If you only have one day to explore Zion National Park, one of the must-do activities is visiting the Emerald Pools. This stunning natural attraction is located in the middle of the park and is accessible by a moderately easy hike.

There are three pools in total, each with its own unique beauty. The Lower Emerald Pool is the easiest to reach and is a great option for families or those looking for a shorter hike. The trail to the Lower Emerald Pool is just over one mile round trip and takes between 30-45 minutes to complete. The pool itself is a tranquil oasis with crystal clear water and lush greenery surrounding it.

The Middle Emerald Pool is slightly more challenging to reach, but the effort is well worth it. The trail is roughly 2 miles round trip and takes around 1-2 hours to complete. The pool is nestled in a natural amphitheater and is surrounded by stunning waterfalls and towering canyon walls. It's a perfect place to relax and take in the beauty of Zion National Park.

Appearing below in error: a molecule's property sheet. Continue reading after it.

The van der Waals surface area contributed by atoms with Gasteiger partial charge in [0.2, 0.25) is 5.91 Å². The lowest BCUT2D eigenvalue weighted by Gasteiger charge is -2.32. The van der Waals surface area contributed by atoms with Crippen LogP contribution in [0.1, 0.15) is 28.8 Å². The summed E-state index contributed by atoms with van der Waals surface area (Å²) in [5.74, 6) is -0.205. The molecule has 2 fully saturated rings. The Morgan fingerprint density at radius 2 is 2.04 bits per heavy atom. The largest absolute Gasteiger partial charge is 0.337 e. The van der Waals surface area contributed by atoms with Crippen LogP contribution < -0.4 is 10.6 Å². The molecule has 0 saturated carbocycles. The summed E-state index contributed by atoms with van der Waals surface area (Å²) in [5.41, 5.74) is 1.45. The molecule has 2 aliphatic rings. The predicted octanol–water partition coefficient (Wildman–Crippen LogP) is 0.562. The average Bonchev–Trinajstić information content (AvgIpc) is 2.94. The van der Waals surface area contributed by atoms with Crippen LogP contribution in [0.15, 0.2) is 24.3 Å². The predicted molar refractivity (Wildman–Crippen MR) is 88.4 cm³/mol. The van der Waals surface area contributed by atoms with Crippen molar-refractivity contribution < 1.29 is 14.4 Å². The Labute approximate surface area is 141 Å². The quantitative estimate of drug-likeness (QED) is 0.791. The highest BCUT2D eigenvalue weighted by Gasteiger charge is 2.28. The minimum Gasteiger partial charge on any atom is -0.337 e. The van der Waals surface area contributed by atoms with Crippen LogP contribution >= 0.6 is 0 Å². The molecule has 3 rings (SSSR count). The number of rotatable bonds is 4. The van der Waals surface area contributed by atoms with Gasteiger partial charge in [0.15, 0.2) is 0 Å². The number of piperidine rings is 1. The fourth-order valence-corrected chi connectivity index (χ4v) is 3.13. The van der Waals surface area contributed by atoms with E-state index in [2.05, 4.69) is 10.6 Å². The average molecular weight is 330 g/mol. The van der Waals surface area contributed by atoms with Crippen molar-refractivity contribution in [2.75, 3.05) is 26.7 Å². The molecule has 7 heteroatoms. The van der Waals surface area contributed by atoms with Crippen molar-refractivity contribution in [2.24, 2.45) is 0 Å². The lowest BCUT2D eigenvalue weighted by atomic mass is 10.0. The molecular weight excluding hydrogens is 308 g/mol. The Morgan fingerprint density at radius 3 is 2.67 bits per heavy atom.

For those looking for a more challenging hike, the Upper Emerald Pool is the way to go. This trail is just over 3 miles round trip and can take up to 3 hours to complete. The hike is steeper than the other two options, but the view from the Upper Emerald Pool is absolutely breathtaking. From this point, you can see all three of the Emerald Pools, as well as sweeping views of the park.

If you plan on visiting the Emerald Pools, make sure to bring plenty of water, sunscreen, and sturdy shoes. The trail can be slightly rocky and can get slippery in some areas, so having proper footwear is essential. Also, don't forget to pack a camera to capture the stunning views!